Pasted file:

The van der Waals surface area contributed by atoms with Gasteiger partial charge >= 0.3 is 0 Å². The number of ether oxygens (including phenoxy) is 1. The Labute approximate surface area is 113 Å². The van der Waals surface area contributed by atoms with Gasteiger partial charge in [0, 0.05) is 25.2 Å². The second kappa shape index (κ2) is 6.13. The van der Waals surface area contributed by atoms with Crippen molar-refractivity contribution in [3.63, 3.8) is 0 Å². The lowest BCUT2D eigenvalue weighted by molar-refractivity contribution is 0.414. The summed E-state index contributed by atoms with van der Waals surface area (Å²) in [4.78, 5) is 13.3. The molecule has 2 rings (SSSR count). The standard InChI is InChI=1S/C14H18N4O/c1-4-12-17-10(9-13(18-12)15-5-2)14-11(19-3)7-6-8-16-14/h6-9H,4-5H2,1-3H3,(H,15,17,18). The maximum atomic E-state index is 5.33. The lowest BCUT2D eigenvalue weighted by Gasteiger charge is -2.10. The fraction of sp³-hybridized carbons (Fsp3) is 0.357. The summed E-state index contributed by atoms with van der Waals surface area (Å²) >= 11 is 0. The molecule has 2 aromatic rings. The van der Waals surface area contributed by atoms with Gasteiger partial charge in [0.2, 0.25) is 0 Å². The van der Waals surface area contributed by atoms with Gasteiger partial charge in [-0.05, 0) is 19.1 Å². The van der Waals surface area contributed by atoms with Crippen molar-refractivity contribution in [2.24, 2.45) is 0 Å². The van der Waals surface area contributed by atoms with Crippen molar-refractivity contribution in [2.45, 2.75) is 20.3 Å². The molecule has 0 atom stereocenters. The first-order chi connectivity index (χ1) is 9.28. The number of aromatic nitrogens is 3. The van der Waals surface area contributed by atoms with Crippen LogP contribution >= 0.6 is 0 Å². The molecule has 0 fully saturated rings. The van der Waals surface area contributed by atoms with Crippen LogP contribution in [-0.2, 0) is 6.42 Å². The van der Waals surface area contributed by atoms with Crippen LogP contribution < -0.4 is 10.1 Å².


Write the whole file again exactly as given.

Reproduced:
The van der Waals surface area contributed by atoms with Gasteiger partial charge >= 0.3 is 0 Å². The number of ether oxygens (including phenoxy) is 1. The Labute approximate surface area is 113 Å². The van der Waals surface area contributed by atoms with Gasteiger partial charge in [0, 0.05) is 25.2 Å². The second kappa shape index (κ2) is 6.13. The van der Waals surface area contributed by atoms with Crippen molar-refractivity contribution in [3.63, 3.8) is 0 Å². The lowest BCUT2D eigenvalue weighted by molar-refractivity contribution is 0.414. The summed E-state index contributed by atoms with van der Waals surface area (Å²) in [4.78, 5) is 13.3. The molecule has 2 rings (SSSR count). The standard InChI is InChI=1S/C14H18N4O/c1-4-12-17-10(9-13(18-12)15-5-2)14-11(19-3)7-6-8-16-14/h6-9H,4-5H2,1-3H3,(H,15,17,18). The maximum atomic E-state index is 5.33. The lowest BCUT2D eigenvalue weighted by Gasteiger charge is -2.10. The fraction of sp³-hybridized carbons (Fsp3) is 0.357. The summed E-state index contributed by atoms with van der Waals surface area (Å²) >= 11 is 0. The molecule has 2 aromatic rings. The van der Waals surface area contributed by atoms with Gasteiger partial charge in [0.2, 0.25) is 0 Å². The van der Waals surface area contributed by atoms with Gasteiger partial charge in [-0.05, 0) is 19.1 Å². The van der Waals surface area contributed by atoms with Crippen molar-refractivity contribution in [2.24, 2.45) is 0 Å². The van der Waals surface area contributed by atoms with Crippen molar-refractivity contribution in [2.45, 2.75) is 20.3 Å². The molecule has 0 atom stereocenters. The first-order chi connectivity index (χ1) is 9.28. The number of aromatic nitrogens is 3. The van der Waals surface area contributed by atoms with Crippen LogP contribution >= 0.6 is 0 Å². The molecule has 0 fully saturated rings. The van der Waals surface area contributed by atoms with Crippen LogP contribution in [-0.2, 0) is 6.42 Å². The van der Waals surface area contributed by atoms with Crippen LogP contribution < -0.4 is 10.1 Å².